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Haydn: L'Isola Disabitata / Closel, Sinfonietta De Chambord


Release Date: 01/14/2014 
Label:  Karusel Music   Catalog #: 750   Spars Code: DDD 
Composer:  Franz Joseph Haydn
Performer:  Geneviève BarrialElisabeth BaudryGeorges GautierMario Hacquard
Conductor:  Amaury Du Closel
Orchestra/Ensemble:  Sinfonietta De Chambord
Number of Discs: 1 
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Notes and Editorial Reviews



HAYDN L’isola disabilita Amaury du Closel, cond; Geneviève Barrial ( Costanza ); Elisabeth Baudry ( Silvia ); Georges Gautier ( Gernando ); Mario Hacquard ( Enrico ); Sinfonia de Chambord KARUSSELL 750 (79:05 & Italian and French only) Read more


I just love these foreign CDs that get issued with liner notes and texts only in foreign languages. Apparently, Karussell hasn’t gotten the memo that English has replaced French (which, earlier in the 20th century, replace Latin) as the official educated language of the Earth. Or maybe Karussell presses its CDs on another planet. Another anomaly of this recording is that the sound is very much, to my ears, like a radio broadcast of the late 1980s or early 90s, but the back of the CD box insert indicates that it is a studio recording from February 1990.


In any event, this is one of Haydn’s “rescue” operas, the plot being somewhat similar to Mozart’s comic Abduction from the Seraglio. Gernando, his wife Costanza (you gotta love these Costanzas!), and her sister Silvia, whose ship is wrecked at sea and manages to make it to an island, are captured by pirates. Thirteen years later (why 13? why not 11, or 14, or even 8?), Costanza is convinced that Gernando has deserted her (apparently, they were separated) and so teaches her sister that all men are unfaithful. But of course, Gernando finally manages to break free (I guess he wasn’t too old when he was captured) and shows up with his friend Enrico. Meeting only Silvia, Gernando thinks Costanza dead and is comforted by Enrico. Silvia, of course, falls madly in love with Enrico and tells Gernando had Costanza is sill alive. The couple finally reunites, quarrel a bit, explain everything, and make up. End of opera.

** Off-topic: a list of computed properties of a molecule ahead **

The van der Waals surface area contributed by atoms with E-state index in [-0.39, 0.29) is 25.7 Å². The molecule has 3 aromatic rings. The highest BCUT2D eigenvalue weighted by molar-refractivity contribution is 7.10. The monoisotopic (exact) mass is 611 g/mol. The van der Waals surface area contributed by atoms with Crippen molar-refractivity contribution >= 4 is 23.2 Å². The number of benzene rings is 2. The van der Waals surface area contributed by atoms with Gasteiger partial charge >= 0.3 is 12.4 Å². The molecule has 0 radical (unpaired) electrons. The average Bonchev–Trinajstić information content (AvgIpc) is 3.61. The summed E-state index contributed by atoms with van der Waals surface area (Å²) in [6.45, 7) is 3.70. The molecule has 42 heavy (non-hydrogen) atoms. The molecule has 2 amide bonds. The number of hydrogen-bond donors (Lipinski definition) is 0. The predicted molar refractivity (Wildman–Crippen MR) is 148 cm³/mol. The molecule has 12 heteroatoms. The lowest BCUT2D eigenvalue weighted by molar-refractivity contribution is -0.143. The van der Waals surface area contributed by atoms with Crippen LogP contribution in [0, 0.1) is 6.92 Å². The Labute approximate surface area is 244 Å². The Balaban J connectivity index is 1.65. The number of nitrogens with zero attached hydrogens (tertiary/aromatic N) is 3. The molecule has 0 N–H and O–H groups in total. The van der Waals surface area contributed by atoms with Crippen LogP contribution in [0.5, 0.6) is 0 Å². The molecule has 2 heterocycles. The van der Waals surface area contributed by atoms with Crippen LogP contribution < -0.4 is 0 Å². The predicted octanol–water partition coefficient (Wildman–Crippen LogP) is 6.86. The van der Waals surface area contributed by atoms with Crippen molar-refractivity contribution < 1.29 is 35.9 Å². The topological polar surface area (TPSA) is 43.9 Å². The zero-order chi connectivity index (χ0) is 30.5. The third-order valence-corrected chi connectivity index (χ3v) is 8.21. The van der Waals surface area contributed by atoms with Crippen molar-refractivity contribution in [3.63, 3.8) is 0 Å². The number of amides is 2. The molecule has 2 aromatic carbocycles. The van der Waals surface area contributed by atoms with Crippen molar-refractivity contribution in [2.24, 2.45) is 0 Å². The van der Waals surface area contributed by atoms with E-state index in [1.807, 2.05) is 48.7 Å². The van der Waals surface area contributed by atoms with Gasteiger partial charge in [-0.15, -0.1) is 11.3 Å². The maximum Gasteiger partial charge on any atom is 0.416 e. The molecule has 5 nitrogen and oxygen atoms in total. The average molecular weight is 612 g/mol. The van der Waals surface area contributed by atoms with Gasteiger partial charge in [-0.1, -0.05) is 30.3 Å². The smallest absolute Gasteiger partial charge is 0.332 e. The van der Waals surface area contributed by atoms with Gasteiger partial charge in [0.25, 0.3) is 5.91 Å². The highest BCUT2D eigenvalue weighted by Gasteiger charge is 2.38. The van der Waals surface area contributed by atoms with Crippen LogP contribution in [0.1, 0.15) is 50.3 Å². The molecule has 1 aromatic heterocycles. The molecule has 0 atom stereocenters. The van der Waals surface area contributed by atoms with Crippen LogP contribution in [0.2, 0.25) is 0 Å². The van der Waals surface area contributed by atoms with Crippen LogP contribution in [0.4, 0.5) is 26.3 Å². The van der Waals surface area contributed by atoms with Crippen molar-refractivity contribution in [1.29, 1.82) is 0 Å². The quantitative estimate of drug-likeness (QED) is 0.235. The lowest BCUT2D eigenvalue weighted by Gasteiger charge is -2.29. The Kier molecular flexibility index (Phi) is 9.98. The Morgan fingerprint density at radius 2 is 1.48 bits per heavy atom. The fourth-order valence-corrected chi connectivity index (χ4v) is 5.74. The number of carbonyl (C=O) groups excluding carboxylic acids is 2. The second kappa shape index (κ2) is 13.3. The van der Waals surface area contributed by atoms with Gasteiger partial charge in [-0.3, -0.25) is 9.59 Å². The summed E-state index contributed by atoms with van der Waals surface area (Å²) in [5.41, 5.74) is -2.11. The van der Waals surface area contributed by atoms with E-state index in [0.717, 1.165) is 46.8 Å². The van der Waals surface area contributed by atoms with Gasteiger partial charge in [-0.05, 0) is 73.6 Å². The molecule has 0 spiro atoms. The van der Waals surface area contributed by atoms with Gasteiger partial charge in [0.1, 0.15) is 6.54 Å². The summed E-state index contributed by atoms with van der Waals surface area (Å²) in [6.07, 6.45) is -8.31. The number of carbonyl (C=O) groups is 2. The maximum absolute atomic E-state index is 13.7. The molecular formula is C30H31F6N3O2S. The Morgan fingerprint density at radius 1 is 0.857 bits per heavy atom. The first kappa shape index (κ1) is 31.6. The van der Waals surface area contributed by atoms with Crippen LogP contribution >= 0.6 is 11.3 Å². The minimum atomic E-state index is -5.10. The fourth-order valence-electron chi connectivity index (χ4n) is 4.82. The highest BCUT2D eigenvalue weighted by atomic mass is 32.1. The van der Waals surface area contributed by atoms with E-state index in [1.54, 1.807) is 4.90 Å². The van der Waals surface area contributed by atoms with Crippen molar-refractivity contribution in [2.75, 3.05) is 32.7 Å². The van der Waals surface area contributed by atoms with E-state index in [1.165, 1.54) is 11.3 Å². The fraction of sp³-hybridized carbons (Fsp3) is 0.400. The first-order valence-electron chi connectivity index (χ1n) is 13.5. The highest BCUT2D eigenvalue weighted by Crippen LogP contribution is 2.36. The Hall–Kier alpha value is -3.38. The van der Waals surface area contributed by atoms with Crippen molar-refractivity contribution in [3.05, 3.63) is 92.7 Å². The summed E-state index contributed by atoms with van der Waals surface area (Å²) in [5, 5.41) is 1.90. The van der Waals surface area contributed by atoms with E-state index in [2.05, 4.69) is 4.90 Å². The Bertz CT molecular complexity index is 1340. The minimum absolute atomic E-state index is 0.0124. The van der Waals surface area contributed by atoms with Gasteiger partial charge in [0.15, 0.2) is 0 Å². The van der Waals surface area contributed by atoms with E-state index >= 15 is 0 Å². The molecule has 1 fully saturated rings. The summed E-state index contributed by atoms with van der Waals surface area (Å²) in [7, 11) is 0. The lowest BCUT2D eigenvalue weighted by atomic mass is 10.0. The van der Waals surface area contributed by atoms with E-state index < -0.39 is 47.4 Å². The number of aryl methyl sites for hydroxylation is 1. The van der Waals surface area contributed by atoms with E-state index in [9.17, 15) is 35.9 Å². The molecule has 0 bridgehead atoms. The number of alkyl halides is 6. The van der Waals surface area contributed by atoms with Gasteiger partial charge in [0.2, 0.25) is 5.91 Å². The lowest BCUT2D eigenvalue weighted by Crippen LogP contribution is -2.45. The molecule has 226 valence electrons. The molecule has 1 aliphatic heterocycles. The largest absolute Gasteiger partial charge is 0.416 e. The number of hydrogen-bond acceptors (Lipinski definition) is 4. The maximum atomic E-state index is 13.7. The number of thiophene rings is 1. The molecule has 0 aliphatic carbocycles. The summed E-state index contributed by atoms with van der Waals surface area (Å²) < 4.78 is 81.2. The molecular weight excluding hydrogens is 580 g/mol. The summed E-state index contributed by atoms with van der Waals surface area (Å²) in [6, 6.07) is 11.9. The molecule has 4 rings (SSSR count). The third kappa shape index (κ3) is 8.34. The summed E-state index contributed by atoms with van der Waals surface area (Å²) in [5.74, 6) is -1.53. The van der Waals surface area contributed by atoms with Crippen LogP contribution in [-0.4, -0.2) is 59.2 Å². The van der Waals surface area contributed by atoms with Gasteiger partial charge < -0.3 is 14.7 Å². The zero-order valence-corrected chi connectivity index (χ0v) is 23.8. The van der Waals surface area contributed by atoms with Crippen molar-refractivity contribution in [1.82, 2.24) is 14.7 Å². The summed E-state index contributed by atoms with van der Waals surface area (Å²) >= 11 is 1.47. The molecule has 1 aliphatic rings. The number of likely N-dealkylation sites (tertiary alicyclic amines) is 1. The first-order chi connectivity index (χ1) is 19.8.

Musically, it has the kind of weaknesses that keep most of Haydn’s operas off the world’s stages much of the time. Haydn wrote his operas as if he were constructing a symphony or a cantata, and this style just doesn’t sound right. In the overture, for instance, the headlong rush of the music, exhilarating at first, stops dead before a slower, gallant- styled melody comes in, like the interlude of a French overture. Costanza’s opening scene, in which she explains what’s going on, is roughly six minutes of orchestrally accompanied recitative, and all the arias, duets, and trios are so formal and prissy that they lack blood and vigor. Yet if you take it on an entirely different level, as a sort of cantata with multiple voices, it has its charm. And, happily, this performance does its level best to bring this music to life. At one point, I heard a melodic line that sounded for all the world like the opening of the slow movement of the Hofstetter string quartet (“Serenade”) so long attributed to Haydn, and the orchestral introduction to one of the tenor arias bears a striking resemblance to the opening of Mozart’s Martern aller Arten.


Most of the praise must go, of course, to the conductor, without whom the musical style of the opera would doubtless be inconsistent or at least episodic. Du Closel finds exactly the right tempos, phrasing, and accents for each scene, and his orchestra plays beautifully in appropriate 18th-century style without sounding like a MIDI (I especially liked the sounds of the old horns). Both our sopranos, Barrial and Baudry, have lovely voices and sing with dramatic expression. Tenor Gautier has a light voice but a very well-trained one, able to negotiate turns and runs with ease, and with a pleasant tone, while our baritone (Hacquard) also possesses a light voice but one of great beauty, and he possesses a fine trill.


The biggest drawback to this recording is that the liner notes are only in French and the libretto only in French and Italian, but it has only one real competitor, the Doráti recording with Norma Lerer (Costanza), Linda Zoghby (Silvia), Luigi Alva (Gernando), and Renato Bruson (Enrico). The Penguin Guide praised that older recording, but only for Doráti’s conducting and the singing of the second soprano (Zoghby) and baritone (Bruson). I personally like this one much, much better.


FANFARE: Lynn René Bayley
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Works on This Recording

1.
L'isola disabitata, H 28 no 9 by Franz Joseph Haydn
Performer:  Geneviève Barrial (Voice), Elisabeth Baudry (Soprano), Georges Gautier (Tenor),
Mario Hacquard (Baritone)
Conductor:  Amaury Du Closel
Orchestra/Ensemble:  Sinfonietta De Chambord
Period: Classical 
Written: 1779; Eszterhazá, Hungary 

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